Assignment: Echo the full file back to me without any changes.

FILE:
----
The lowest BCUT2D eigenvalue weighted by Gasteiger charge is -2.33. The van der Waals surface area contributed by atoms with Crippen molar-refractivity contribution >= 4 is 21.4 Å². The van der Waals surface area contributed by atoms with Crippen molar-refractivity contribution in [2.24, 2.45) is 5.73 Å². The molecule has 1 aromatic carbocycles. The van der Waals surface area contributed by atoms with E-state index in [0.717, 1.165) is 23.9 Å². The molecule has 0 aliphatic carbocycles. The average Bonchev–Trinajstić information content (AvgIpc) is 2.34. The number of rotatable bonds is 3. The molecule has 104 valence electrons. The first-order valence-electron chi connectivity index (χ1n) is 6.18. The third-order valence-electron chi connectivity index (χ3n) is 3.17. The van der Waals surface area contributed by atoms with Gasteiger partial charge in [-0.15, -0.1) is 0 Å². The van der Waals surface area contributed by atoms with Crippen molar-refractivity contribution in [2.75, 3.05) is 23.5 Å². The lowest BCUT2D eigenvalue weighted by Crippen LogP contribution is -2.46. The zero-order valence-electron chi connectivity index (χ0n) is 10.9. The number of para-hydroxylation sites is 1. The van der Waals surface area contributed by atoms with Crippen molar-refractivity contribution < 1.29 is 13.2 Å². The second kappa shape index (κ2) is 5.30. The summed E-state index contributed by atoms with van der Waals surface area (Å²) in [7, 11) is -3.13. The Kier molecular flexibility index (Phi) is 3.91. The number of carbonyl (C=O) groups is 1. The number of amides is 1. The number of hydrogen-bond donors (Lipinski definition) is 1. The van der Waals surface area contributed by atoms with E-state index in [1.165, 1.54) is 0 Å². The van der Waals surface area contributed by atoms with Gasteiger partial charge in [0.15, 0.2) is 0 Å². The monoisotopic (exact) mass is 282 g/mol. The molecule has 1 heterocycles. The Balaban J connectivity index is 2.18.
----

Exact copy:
The lowest BCUT2D eigenvalue weighted by Gasteiger charge is -2.33. The van der Waals surface area contributed by atoms with Crippen molar-refractivity contribution >= 4 is 21.4 Å². The van der Waals surface area contributed by atoms with Crippen molar-refractivity contribution in [2.24, 2.45) is 5.73 Å². The molecule has 1 aromatic carbocycles. The van der Waals surface area contributed by atoms with E-state index in [0.717, 1.165) is 23.9 Å². The molecule has 0 aliphatic carbocycles. The average Bonchev–Trinajstić information content (AvgIpc) is 2.34. The number of rotatable bonds is 3. The molecule has 104 valence electrons. The first-order valence-electron chi connectivity index (χ1n) is 6.18. The third-order valence-electron chi connectivity index (χ3n) is 3.17. The van der Waals surface area contributed by atoms with Gasteiger partial charge in [-0.15, -0.1) is 0 Å². The van der Waals surface area contributed by atoms with Crippen molar-refractivity contribution in [2.75, 3.05) is 23.5 Å². The lowest BCUT2D eigenvalue weighted by Crippen LogP contribution is -2.46. The zero-order valence-electron chi connectivity index (χ0n) is 10.9. The number of para-hydroxylation sites is 1. The van der Waals surface area contributed by atoms with Crippen molar-refractivity contribution < 1.29 is 13.2 Å². The second kappa shape index (κ2) is 5.30. The summed E-state index contributed by atoms with van der Waals surface area (Å²) in [7, 11) is -3.13. The Kier molecular flexibility index (Phi) is 3.91. The number of carbonyl (C=O) groups is 1. The number of amides is 1. The number of hydrogen-bond donors (Lipinski definition) is 1. The van der Waals surface area contributed by atoms with E-state index in [1.165, 1.54) is 0 Å². The van der Waals surface area contributed by atoms with Gasteiger partial charge in [0.15, 0.2) is 0 Å². The monoisotopic (exact) mass is 282 g/mol. The molecule has 1 heterocycles. The Balaban J connectivity index is 2.18.